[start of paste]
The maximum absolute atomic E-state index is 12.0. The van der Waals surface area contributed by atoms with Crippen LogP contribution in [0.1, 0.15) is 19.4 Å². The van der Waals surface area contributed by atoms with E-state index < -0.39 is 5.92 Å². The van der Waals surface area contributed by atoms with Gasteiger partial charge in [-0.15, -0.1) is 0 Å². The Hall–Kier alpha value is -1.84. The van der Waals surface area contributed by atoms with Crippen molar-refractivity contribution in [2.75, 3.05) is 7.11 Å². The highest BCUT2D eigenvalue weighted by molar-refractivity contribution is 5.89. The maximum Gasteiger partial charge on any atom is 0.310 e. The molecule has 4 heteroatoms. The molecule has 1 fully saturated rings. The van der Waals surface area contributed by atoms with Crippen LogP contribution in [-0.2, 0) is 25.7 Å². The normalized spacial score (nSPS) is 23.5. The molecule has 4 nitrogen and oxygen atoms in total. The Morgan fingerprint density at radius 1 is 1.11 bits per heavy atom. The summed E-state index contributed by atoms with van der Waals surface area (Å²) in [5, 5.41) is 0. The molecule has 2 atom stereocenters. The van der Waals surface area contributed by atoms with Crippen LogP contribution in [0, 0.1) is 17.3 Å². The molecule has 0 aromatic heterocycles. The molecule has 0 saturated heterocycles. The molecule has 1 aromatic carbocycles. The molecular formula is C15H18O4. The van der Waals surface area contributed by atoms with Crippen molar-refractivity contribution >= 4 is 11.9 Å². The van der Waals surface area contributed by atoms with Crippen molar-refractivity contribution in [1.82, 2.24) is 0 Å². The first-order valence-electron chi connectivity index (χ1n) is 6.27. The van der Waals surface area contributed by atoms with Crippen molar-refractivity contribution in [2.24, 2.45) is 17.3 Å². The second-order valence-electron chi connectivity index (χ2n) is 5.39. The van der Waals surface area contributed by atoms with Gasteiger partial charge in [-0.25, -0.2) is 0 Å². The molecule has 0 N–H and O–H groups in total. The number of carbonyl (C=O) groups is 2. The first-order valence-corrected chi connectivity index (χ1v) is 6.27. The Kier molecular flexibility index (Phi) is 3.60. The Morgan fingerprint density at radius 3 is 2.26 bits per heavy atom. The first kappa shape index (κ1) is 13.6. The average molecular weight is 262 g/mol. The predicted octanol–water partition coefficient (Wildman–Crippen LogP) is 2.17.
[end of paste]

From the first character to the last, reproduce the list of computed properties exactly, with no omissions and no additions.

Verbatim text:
The maximum absolute atomic E-state index is 12.0. The van der Waals surface area contributed by atoms with Crippen LogP contribution in [0.1, 0.15) is 19.4 Å². The van der Waals surface area contributed by atoms with E-state index < -0.39 is 5.92 Å². The van der Waals surface area contributed by atoms with Gasteiger partial charge in [-0.15, -0.1) is 0 Å². The Hall–Kier alpha value is -1.84. The van der Waals surface area contributed by atoms with Crippen molar-refractivity contribution in [2.75, 3.05) is 7.11 Å². The highest BCUT2D eigenvalue weighted by molar-refractivity contribution is 5.89. The maximum Gasteiger partial charge on any atom is 0.310 e. The molecule has 4 heteroatoms. The molecule has 1 fully saturated rings. The van der Waals surface area contributed by atoms with Crippen LogP contribution in [-0.2, 0) is 25.7 Å². The normalized spacial score (nSPS) is 23.5. The molecule has 4 nitrogen and oxygen atoms in total. The Morgan fingerprint density at radius 1 is 1.11 bits per heavy atom. The summed E-state index contributed by atoms with van der Waals surface area (Å²) in [5, 5.41) is 0. The molecule has 2 atom stereocenters. The van der Waals surface area contributed by atoms with Crippen LogP contribution in [0, 0.1) is 17.3 Å². The molecule has 0 aromatic heterocycles. The molecule has 0 saturated heterocycles. The molecule has 1 aromatic carbocycles. The molecular formula is C15H18O4. The van der Waals surface area contributed by atoms with Crippen molar-refractivity contribution >= 4 is 11.9 Å². The van der Waals surface area contributed by atoms with Crippen molar-refractivity contribution in [1.82, 2.24) is 0 Å². The first-order valence-electron chi connectivity index (χ1n) is 6.27. The van der Waals surface area contributed by atoms with Crippen molar-refractivity contribution in [2.24, 2.45) is 17.3 Å². The second-order valence-electron chi connectivity index (χ2n) is 5.39. The van der Waals surface area contributed by atoms with Gasteiger partial charge in [-0.25, -0.2) is 0 Å². The molecule has 0 N–H and O–H groups in total. The number of carbonyl (C=O) groups is 2. The first-order valence-corrected chi connectivity index (χ1v) is 6.27. The Kier molecular flexibility index (Phi) is 3.60. The Morgan fingerprint density at radius 3 is 2.26 bits per heavy atom. The first kappa shape index (κ1) is 13.6. The average molecular weight is 262 g/mol. The predicted octanol–water partition coefficient (Wildman–Crippen LogP) is 2.17.